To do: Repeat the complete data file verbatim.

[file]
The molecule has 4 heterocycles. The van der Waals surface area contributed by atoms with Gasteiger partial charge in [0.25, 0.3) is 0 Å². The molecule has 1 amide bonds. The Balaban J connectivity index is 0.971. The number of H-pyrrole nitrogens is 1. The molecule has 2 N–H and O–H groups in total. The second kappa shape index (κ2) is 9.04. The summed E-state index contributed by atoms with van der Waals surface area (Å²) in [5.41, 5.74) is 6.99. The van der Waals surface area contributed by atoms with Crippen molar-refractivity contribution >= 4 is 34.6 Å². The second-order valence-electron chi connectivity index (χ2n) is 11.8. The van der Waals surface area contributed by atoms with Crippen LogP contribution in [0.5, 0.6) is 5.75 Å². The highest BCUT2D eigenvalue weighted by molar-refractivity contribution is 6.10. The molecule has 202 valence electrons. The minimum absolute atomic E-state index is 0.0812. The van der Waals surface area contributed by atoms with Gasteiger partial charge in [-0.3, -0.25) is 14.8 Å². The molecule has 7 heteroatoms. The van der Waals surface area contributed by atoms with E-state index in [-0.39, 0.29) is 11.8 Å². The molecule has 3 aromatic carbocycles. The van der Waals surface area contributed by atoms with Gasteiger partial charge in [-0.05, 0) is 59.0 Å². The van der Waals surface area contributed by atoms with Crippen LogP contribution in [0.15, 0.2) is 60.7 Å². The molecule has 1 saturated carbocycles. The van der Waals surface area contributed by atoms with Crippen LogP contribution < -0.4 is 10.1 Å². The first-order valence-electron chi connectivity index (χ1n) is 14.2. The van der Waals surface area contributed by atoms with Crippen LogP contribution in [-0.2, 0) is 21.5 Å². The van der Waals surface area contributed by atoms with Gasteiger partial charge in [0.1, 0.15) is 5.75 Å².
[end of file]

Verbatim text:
The molecule has 4 heterocycles. The van der Waals surface area contributed by atoms with Gasteiger partial charge in [0.25, 0.3) is 0 Å². The molecule has 1 amide bonds. The Balaban J connectivity index is 0.971. The number of H-pyrrole nitrogens is 1. The molecule has 2 N–H and O–H groups in total. The second kappa shape index (κ2) is 9.04. The summed E-state index contributed by atoms with van der Waals surface area (Å²) in [5.41, 5.74) is 6.99. The van der Waals surface area contributed by atoms with Crippen molar-refractivity contribution >= 4 is 34.6 Å². The second-order valence-electron chi connectivity index (χ2n) is 11.8. The van der Waals surface area contributed by atoms with Crippen LogP contribution in [0.5, 0.6) is 5.75 Å². The highest BCUT2D eigenvalue weighted by molar-refractivity contribution is 6.10. The molecule has 202 valence electrons. The minimum absolute atomic E-state index is 0.0812. The van der Waals surface area contributed by atoms with Gasteiger partial charge in [-0.3, -0.25) is 14.8 Å². The molecule has 7 heteroatoms. The van der Waals surface area contributed by atoms with E-state index in [-0.39, 0.29) is 11.8 Å². The molecule has 3 aromatic carbocycles. The van der Waals surface area contributed by atoms with Gasteiger partial charge in [-0.05, 0) is 59.0 Å². The van der Waals surface area contributed by atoms with Crippen LogP contribution in [0.15, 0.2) is 60.7 Å². The molecule has 1 saturated carbocycles. The van der Waals surface area contributed by atoms with Crippen LogP contribution < -0.4 is 10.1 Å². The first-order valence-electron chi connectivity index (χ1n) is 14.2. The van der Waals surface area contributed by atoms with Crippen LogP contribution in [-0.2, 0) is 21.5 Å². The van der Waals surface area contributed by atoms with Gasteiger partial charge in [0.1, 0.15) is 5.75 Å².